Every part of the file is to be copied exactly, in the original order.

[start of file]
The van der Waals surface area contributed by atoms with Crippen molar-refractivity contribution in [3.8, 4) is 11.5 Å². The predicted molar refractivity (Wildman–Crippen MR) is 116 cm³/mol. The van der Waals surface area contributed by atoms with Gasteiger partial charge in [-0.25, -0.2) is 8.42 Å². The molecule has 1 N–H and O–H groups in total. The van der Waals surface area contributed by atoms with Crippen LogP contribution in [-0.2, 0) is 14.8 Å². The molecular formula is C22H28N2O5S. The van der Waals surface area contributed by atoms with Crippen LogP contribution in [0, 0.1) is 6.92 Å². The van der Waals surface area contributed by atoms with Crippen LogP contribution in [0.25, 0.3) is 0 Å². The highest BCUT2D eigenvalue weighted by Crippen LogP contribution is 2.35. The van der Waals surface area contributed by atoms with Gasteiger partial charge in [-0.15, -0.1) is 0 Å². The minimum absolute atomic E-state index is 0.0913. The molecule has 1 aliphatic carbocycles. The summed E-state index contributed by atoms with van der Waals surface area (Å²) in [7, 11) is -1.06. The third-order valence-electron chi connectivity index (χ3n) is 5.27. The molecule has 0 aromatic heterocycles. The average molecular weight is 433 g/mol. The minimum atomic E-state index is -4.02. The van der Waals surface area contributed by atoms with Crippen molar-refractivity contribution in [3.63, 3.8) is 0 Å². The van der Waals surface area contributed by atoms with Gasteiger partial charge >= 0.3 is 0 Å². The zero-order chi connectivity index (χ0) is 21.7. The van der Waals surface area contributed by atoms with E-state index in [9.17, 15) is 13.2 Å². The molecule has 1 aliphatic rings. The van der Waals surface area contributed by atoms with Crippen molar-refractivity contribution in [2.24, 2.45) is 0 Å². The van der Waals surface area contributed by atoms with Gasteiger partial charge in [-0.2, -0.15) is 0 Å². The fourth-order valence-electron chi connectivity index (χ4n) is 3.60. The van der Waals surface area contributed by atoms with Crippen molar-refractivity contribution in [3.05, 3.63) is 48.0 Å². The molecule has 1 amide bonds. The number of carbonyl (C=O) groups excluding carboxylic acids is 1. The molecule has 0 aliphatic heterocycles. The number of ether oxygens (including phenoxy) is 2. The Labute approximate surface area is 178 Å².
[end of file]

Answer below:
The van der Waals surface area contributed by atoms with Crippen molar-refractivity contribution in [3.8, 4) is 11.5 Å². The predicted molar refractivity (Wildman–Crippen MR) is 116 cm³/mol. The van der Waals surface area contributed by atoms with Gasteiger partial charge in [-0.25, -0.2) is 8.42 Å². The molecule has 1 N–H and O–H groups in total. The van der Waals surface area contributed by atoms with Crippen LogP contribution in [-0.2, 0) is 14.8 Å². The molecular formula is C22H28N2O5S. The van der Waals surface area contributed by atoms with Crippen LogP contribution in [0, 0.1) is 6.92 Å². The van der Waals surface area contributed by atoms with Crippen LogP contribution in [0.25, 0.3) is 0 Å². The highest BCUT2D eigenvalue weighted by Crippen LogP contribution is 2.35. The van der Waals surface area contributed by atoms with Gasteiger partial charge in [-0.15, -0.1) is 0 Å². The minimum absolute atomic E-state index is 0.0913. The molecule has 1 aliphatic carbocycles. The summed E-state index contributed by atoms with van der Waals surface area (Å²) in [7, 11) is -1.06. The third-order valence-electron chi connectivity index (χ3n) is 5.27. The molecule has 0 aromatic heterocycles. The average molecular weight is 433 g/mol. The minimum atomic E-state index is -4.02. The van der Waals surface area contributed by atoms with Crippen molar-refractivity contribution in [3.63, 3.8) is 0 Å². The van der Waals surface area contributed by atoms with Gasteiger partial charge >= 0.3 is 0 Å². The zero-order chi connectivity index (χ0) is 21.7. The van der Waals surface area contributed by atoms with E-state index in [9.17, 15) is 13.2 Å². The molecule has 1 aliphatic rings. The van der Waals surface area contributed by atoms with Crippen molar-refractivity contribution in [2.24, 2.45) is 0 Å². The van der Waals surface area contributed by atoms with Gasteiger partial charge in [-0.2, -0.15) is 0 Å². The fourth-order valence-electron chi connectivity index (χ4n) is 3.60. The van der Waals surface area contributed by atoms with Crippen molar-refractivity contribution in [3.05, 3.63) is 48.0 Å². The molecule has 1 amide bonds. The number of carbonyl (C=O) groups excluding carboxylic acids is 1. The molecule has 0 aliphatic heterocycles. The number of ether oxygens (including phenoxy) is 2. The Labute approximate surface area is 178 Å².